# Is the bijection of independent random variables, independent random variables?

I'm trying to prove the following: $$M_{X}(t)=\prod\limits_{i=1}^n M_{X_i}\left(\frac{t}{n}\right)$$ Where $X := \frac{1}{n} \sum\limits_{i=1}^n X_i$ and all the random variables are independent.

All I need to finish the prove is to show that $e^{\frac{t}{n}X_i}$ are independent which I'm not sure how to do. I was thinking in general if it is true that the bijection of independent random variables are also independent i.e. if we biject $X_i$ to $Y_i$, are the $Y_i$ independent given that the $X_i$ are?

Regards, Raxel.

• It depends on what definition of independence you have seen. In general, more is true. If $X$ and $Y$ are independent random variables, then $g(X)$ and $h(Y)$ are also independent for any (measurable) functions $h$ and $g$. Commented Aug 29, 2013 at 22:02
• Ok is there any proof that you know of on the web? Commented Aug 29, 2013 at 22:04
• I am not sure. But if you know a particular definition of independence, it is almost immediate. Let me write it as an answer. Commented Aug 29, 2013 at 22:07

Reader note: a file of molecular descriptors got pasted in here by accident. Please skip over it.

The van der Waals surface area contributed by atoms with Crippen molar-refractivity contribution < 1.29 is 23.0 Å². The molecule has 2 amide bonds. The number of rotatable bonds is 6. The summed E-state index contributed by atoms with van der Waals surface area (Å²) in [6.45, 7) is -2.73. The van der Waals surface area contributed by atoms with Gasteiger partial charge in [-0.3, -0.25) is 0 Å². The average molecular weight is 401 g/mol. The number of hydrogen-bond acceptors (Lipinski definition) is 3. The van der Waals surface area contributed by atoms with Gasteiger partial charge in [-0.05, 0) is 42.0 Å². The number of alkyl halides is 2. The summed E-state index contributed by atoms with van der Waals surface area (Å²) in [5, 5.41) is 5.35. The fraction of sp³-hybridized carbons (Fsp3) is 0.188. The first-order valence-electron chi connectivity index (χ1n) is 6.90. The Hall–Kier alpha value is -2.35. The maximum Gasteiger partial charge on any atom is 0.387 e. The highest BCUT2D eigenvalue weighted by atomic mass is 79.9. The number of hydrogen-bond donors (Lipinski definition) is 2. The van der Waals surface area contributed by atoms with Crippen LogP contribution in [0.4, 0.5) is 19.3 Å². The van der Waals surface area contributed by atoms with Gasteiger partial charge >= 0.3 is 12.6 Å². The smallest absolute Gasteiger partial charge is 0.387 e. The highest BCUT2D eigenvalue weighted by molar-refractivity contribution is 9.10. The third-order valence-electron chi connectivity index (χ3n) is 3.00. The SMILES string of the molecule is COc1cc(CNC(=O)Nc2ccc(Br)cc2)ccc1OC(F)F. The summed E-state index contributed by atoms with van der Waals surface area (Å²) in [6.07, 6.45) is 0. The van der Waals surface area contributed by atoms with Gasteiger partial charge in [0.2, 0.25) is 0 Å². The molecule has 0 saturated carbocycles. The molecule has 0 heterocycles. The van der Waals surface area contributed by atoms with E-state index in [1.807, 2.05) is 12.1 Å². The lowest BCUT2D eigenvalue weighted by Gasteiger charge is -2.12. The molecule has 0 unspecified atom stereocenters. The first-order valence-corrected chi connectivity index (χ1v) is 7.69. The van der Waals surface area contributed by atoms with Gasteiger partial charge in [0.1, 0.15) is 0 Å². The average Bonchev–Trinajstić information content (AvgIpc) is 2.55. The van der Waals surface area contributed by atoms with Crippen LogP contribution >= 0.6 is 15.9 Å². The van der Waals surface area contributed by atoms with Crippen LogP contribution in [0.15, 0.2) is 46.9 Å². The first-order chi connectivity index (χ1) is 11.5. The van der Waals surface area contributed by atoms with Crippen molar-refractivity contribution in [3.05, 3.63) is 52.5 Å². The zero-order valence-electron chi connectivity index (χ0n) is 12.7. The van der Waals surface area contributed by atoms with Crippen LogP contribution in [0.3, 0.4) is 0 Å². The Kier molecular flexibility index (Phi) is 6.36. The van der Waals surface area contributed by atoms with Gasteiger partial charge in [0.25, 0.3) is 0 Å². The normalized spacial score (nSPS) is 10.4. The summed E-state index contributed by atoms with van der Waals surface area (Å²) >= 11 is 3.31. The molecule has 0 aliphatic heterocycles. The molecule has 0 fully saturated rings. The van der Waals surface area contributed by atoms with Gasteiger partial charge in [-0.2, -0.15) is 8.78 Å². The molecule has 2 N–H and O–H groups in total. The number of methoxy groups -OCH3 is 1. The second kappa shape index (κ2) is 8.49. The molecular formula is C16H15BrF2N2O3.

• Somebody should probably mention that the phrases "the bijection of independent random variables" and "to biject [some random variable] to [some other random variable]" do not refer to any known notion.
– Did
Commented Aug 31, 2013 at 7:36

One can define two random variables $X$ and $Y$ to be independent if (and only if) the following holds $$E [u(X) v(Y)] = E[u(X)]\; E[v(Y)] \quad (*)$$ for any (measurable) function $u$ and $v$. Note that a special case of this is when $u(x) = 1\{ x \in A\}$ and $v(y) = \{y \in B\}$ for (meas.) sets $A$ and $B$. That is, if $u$ and $v$ are indicator functions. Then, the above reduces to $$P( X \in A, Y \in B) = P(X \in A) P(Y \in B)$$ which might be the definition that you have seen. (Though it may seem that this is a special case, it is in fact equivalent to the above mentioned ($*$))
Assuming ($*$), it is easy to see that if $X$ and $Y$ are independent, then $g(X)$ and $h(Y)$ are also independent (that is, they too satisfy ($*$)), since the composition of measurable functions is again a measurable function.
• One could also note that $[g(X)\in A,h(Y)\in B]=[X\in C,Y\in D]$ with $C=g^{-1}(A)$ and $D=h^{-1}(B)$, and proceed from here. But I prefer the $(\ast)$ route (and I think this "functional" approach should be as much advertised as possible).